Of course, another reason that some technology flounders is that competitors gobble them up. The long in the tooth may remember the late 70s shoot-out between Sony Betamax and JVC’s VHS, eventually won by the latter. However, the JVS variant also even saw off one of its own products in the form of the video high density disc, as well as Philips’ LaserDisc. These 25cm discs could store up to 60 minutes of video and were designed to be interactive, with the aim of creating adventure games. But this level of complexity made costs prohibitive and led to issues with manufacturing, which eventually led to it limping into oblivion by the mid-80s. A decade later – and notably when the format was decided unanimously by all the major electronic giants – DVD arrived on the scene.

DVD is still a widely used format and will never be regarded as a flop. In retrospect, it was probably always going to be a game-changing concept, but we can’t always say that about technology. Some ‘can’t fail’ ideas have failed while other apparently dangerous technologies have withstood early scepticism and flourished. In 2016 Popular Mechanics spoke to George Spencer, about his grandfather Percy. In the 1940s Percy was a Raytheon engineer who accidentally melted some of his food while testing a military-grade magnetron – essentially a device that creates vibrating electromagnetic waves. Spencer experimented with his discovery, and to hell with the safety. Thus began the story of the microwave and by 1975 a million microwaves were being sold each year.

Other devices have not retained their popularity. SodaStreams have gone, and do people still want spiralizers? We now live in a connected world and many homeowners depend on it – nay, demand it. We want to control our heating and fridges and oven, and order everything on Amazon Dash. Even our dustbins are gobbling up information and feeding it elsewhere, so that we can order food without even knowing about it. Our cookers no longer need much input – in fact we can fire across recipes to our fryers, plonk the ingredients inside, and let them go to work without us.

Facebook was more user friendly than MySpace. Napster seems ancient, Spotify is the here and now. When Google was born as a privately held company in late 1998 at Stanford University it already had tough competition from search engines such as Lycos, AltaVista, Ask Jeeves and Webcrawler, among others, but ask any teenager now and they probably won’t have ever heard of these arcane services. By streamlining and retaining its interest on search, rather than losing its focus and attempting to concentrate on diverse services, it started to gain a reputation for accuracy. Now, almost two decades on, its product and reach extend to so much of our lives that we take it for granted.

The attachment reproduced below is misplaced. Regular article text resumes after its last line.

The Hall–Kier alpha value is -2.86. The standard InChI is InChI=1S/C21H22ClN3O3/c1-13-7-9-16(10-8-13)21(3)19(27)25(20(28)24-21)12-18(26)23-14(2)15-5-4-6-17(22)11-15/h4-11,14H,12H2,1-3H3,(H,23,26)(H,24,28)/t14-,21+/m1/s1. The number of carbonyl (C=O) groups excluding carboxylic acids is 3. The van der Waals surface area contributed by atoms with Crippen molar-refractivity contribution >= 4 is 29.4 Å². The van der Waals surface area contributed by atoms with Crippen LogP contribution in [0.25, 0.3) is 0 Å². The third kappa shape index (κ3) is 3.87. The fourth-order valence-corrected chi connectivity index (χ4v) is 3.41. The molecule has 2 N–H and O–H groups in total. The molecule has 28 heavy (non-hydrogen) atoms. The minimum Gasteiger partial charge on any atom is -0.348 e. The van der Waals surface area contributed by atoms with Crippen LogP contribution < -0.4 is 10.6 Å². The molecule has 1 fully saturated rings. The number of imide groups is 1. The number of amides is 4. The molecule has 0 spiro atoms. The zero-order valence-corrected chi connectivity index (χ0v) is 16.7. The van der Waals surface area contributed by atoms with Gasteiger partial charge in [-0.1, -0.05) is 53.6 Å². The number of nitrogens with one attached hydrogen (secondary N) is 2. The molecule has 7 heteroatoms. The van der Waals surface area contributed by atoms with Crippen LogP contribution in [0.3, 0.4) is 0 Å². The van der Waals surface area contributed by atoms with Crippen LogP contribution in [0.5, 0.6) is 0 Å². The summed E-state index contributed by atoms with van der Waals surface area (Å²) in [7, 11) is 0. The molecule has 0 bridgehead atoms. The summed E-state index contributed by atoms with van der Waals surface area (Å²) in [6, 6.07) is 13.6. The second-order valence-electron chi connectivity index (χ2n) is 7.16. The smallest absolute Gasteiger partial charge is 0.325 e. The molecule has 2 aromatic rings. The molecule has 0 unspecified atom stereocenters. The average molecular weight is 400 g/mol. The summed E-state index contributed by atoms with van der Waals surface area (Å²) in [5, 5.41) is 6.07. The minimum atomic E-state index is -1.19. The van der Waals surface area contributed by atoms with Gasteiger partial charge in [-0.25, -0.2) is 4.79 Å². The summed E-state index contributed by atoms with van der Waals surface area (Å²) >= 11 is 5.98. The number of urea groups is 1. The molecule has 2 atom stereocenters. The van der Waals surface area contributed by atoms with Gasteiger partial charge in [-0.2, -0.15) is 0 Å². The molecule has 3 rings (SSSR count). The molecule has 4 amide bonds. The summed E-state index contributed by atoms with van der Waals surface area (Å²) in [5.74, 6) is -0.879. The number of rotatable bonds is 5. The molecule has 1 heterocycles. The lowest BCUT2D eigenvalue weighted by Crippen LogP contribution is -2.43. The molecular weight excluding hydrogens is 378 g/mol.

How many other online ideas and visions have come and gone in the past two decades? Some, such as pets.com and boo.com were smashed by economics in the late 90s and early noughties. Who has heard of SixDegrees.com, or Webvan.com? Even Google itself has had the odd stinker. Many other tens of thousands of websites that might have exploded in popularity have evaporated and withered. Imagine, for example, if YouTube or Twitter had been created in the pre-smartphone era of 1996 – almost certainly neither would now exist. Likewise, in the early noughties any site offering to sell your home online, or share photographs instantly to all of your friends, or stream a movie, would have been laughably bad.

The catalogue of technology hits and misses stretches back through history; there are far too many good ideas that floundered and flawed premises that somehow worked for a while to list here. Humans are fickle creatures, and something aesthetic or irrelevant that has no bearing on the actual operation of an invention can make it a winner or loser. Perhaps the ‘wrong person’ was in control and certain bad decisions were taken, or perhaps the timing was bad. Or maybe it was just a flawed idea – a C5 rather than a ZX.

 

Source: God is Geek